Update 2.27pm: Gerry Adams silenced the Dáil today by telling Enda Kenny: “I will miss you.”

He went on to say he would miss Mr Kenny’s “optimistic energy, sense of mischief and your ability to field questions without giving the smallest clue as to your attitude on those questions.”

This last raised a laugh across the Chamber.

Mr Adams said Enda Kenny was “probably the best leader Fine Gael has ever had”, and that he could look back on 42 years in the Dáil with some sense of achievement, including securing marriage equality and capturing the mood of the nation in respect of the Catholic church and the abuse scandals.

However, Mr Adams added: “There were failures too - the failure to recognise Palestine, a deep crisis in policing and justice and saddling the people of the state” with billions in debt.

He said the biggest challenges remained in achieving a united and equitable Ireland.

Update 2.23pm: Fianna Fáil leader and long-time political opponent Micheál Martin paid tribute to Enda Kenny as he stepped down as Taoiseach today.

"The Taoiseach came to this House as a young man, and has witnessed many major figure here in the years since," he said.

He added: "Throughout your time in elected office, and in Government, you have been a proud representative of your community, your political tradition, and of your country.

"You are today, as you always have been, an Irish patriot and an Irish democrat."

In a light-hearted moment, Fianna Fáil leader Micheál Martin commiserated with Mr Kenny, saying: "Sport has always been important to you, and I know the failure of Mayo to lift Sam Maguire during your tenure brings great disappointment".

Update 2.13pm: In a short statement to the Dáil, Mr Kenny said he did not want today to be about "glorification or flagellation" as it "has never been about me" but "about the country".

"I am the first to acknowledge that I didn't get everything right," he said.

He said that he was always motivated “by what I believed was in the best interests of the Irish people”.

Mr Kenny said despite six years as Taoiseach, 15 years as Fine Gael leader and 42 years in the Dáil - a reference appearing to indicate he may soon step down as a TD - he still believes politics is "a noble profession".

He recalled the will of Michael Davitt, the republican and agrarian campaigner who founded the Irish National Land League in the 19th century, who said he left "kind thoughts" to his friends, to others forgiveness and to Ireland "my undying prayer" for "absolute freedom and independence".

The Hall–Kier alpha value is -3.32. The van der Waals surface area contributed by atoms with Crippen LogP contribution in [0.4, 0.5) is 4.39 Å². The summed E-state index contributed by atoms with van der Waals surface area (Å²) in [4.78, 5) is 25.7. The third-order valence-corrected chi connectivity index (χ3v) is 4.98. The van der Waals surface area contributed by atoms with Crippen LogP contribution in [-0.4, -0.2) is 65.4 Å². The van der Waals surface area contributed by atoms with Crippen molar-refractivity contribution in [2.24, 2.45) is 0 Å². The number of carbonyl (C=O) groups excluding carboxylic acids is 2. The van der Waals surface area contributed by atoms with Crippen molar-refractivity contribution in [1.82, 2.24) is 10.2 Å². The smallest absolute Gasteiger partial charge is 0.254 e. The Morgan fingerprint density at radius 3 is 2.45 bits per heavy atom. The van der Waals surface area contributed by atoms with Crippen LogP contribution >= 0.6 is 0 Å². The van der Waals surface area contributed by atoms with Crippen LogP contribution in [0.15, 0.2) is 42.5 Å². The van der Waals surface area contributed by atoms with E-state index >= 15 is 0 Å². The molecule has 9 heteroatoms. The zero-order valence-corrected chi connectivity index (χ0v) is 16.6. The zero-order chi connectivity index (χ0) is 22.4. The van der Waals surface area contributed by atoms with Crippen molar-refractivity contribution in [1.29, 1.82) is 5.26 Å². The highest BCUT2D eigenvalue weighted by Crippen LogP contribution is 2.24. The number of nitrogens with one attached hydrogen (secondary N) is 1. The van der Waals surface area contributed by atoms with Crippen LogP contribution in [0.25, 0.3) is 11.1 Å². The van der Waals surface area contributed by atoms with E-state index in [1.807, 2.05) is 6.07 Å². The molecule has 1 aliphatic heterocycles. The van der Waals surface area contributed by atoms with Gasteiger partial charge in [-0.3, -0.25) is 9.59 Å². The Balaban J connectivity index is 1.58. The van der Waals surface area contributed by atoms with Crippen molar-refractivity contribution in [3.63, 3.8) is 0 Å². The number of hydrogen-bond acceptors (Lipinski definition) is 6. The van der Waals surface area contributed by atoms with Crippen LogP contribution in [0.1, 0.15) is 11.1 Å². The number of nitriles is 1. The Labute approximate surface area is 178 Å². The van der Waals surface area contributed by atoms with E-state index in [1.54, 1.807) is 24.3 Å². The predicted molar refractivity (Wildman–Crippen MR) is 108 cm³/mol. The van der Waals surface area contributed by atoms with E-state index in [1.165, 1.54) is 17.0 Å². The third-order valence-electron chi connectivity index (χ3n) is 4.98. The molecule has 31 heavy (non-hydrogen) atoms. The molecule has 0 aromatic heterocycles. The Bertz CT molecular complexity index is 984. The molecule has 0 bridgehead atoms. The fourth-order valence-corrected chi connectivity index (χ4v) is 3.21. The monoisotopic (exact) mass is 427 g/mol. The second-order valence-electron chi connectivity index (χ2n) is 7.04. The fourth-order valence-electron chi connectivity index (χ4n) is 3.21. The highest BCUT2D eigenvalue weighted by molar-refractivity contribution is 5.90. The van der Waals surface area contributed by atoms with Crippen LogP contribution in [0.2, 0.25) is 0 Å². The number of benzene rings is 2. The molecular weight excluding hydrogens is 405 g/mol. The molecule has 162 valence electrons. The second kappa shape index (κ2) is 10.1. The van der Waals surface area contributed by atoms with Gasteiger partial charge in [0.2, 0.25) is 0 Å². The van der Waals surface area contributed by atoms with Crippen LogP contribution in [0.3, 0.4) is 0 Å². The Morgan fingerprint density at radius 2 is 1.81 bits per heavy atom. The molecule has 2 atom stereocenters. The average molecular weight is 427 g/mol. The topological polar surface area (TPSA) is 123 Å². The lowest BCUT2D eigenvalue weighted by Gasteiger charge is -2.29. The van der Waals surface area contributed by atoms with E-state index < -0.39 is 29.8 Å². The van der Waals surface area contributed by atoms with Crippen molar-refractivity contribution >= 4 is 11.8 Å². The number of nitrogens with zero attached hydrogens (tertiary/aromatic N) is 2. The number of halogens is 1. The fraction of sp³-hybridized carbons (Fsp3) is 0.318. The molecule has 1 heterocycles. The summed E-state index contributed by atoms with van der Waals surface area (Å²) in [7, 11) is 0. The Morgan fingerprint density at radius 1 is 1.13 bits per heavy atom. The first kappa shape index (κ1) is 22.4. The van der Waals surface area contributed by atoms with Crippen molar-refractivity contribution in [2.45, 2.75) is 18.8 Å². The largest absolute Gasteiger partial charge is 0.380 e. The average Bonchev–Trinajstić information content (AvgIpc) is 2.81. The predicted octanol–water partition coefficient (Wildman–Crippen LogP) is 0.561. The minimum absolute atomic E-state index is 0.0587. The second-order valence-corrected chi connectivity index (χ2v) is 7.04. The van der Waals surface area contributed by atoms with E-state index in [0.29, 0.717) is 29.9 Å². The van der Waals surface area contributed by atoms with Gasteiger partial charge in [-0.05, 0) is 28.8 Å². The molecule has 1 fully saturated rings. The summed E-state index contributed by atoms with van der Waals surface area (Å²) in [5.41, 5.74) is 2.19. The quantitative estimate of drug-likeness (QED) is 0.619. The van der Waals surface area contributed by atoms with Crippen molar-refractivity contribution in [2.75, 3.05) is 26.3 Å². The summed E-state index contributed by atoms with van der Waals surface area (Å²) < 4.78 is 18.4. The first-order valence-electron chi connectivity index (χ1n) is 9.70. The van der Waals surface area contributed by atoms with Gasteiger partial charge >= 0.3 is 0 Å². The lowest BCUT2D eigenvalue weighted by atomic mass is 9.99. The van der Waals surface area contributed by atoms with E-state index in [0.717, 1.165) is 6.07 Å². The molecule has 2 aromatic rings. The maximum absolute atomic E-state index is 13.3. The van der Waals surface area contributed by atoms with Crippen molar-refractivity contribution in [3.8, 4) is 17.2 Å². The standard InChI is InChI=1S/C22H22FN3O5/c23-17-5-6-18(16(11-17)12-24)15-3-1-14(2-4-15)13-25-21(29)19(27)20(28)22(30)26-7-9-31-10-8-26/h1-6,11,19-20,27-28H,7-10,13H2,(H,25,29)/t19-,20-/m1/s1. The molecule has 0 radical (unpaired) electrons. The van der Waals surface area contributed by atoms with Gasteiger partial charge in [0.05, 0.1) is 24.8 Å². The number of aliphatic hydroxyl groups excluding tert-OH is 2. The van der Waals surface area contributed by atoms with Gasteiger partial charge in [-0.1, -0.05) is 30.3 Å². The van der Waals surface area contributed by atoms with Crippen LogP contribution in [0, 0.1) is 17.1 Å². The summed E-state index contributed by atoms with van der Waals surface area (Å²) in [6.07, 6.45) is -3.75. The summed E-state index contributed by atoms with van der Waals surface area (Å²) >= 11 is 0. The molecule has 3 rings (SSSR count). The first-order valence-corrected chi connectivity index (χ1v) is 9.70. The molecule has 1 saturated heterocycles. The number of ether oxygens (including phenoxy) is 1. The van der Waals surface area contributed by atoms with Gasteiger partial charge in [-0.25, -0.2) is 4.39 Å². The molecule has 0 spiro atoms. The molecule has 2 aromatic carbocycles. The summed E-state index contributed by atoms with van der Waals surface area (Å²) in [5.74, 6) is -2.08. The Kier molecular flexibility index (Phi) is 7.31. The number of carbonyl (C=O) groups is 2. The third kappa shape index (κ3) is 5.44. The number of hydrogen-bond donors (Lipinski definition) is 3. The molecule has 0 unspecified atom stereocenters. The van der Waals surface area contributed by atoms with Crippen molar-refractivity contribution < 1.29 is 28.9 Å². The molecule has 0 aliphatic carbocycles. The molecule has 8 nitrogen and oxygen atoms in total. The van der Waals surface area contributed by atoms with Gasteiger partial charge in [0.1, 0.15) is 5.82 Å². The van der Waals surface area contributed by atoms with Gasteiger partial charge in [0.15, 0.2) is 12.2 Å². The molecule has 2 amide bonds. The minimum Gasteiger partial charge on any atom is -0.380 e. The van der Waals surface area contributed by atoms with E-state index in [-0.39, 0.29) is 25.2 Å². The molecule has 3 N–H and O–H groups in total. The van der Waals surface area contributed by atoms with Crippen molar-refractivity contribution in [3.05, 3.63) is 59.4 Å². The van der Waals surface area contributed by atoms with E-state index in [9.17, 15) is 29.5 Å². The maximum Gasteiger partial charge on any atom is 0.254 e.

"I hope that in the two governments I have led that we have made a modest contribution towards that ambition," Mr Kenny said.

Saying "true heroism" is about "keep trying again and again", he said while he acknowledges "I did not always get everything right" the interests of Ireland were "always my motivation".

Mr Kenny said he understands people's disillusionment with politics.

But he added: "I really do believe that politics is work worth doing, a noble profession. Despite the many scandals and disappointments, I believe that the vast majority of people elected to this House are here because we've an interest in and a love for our communities and our country and we wish to make a difference."

Mr Kenny urged more respect among politicians.

He added: "We can argue vehemently the merits of issues or measures without questioning each other's motives or intent.

"Politics is always about people and government is always about making decisions."

Outgoing Taoiseach Enda Kenny arrives at Government Buildings, Dublin, for his last day as Taoiseach.
Outgoing Taoiseach Enda Kenny arrives at Government Buildings, Dublin, for his last day as Taoiseach.

Mr Kenny thanked Fianna Fáil, Labour and his own Fine Gael colleagues for their work in putting a government together in recent years “for their contribution to the success of the last Government”.

However, in a subtle swipe at his critics, he concluded to applause that "to all my friends I leave kind thoughts, to others... my forgiveness."

Long-time party colleague Michael Noonan will be ending his 35-year cabinet career when a new Minister takes over in Finance from Wednesday.

Noonan today told reporters that being Minister for Finance was the best job he ever had across his political career.

Earlier:

Members of the Dáil have gathered to say farewell to Enda Kenny on his final day as Taoiseach.

The Mayo native steps down after six years in charge, and has already chaired his final Cabinet meeting.

Mr Kenny will make a speech to the Dáil confirming his resignation in the coming minutes, with the speech expected to last about 10 minutes, after which there will be comments from other party leaders.

The Dáil will then adjourn until 12 noon tomorrow.

This will likely be followed by short farewell speeches before the House adjourns and he travels to Áras an Uachtarán and resigns.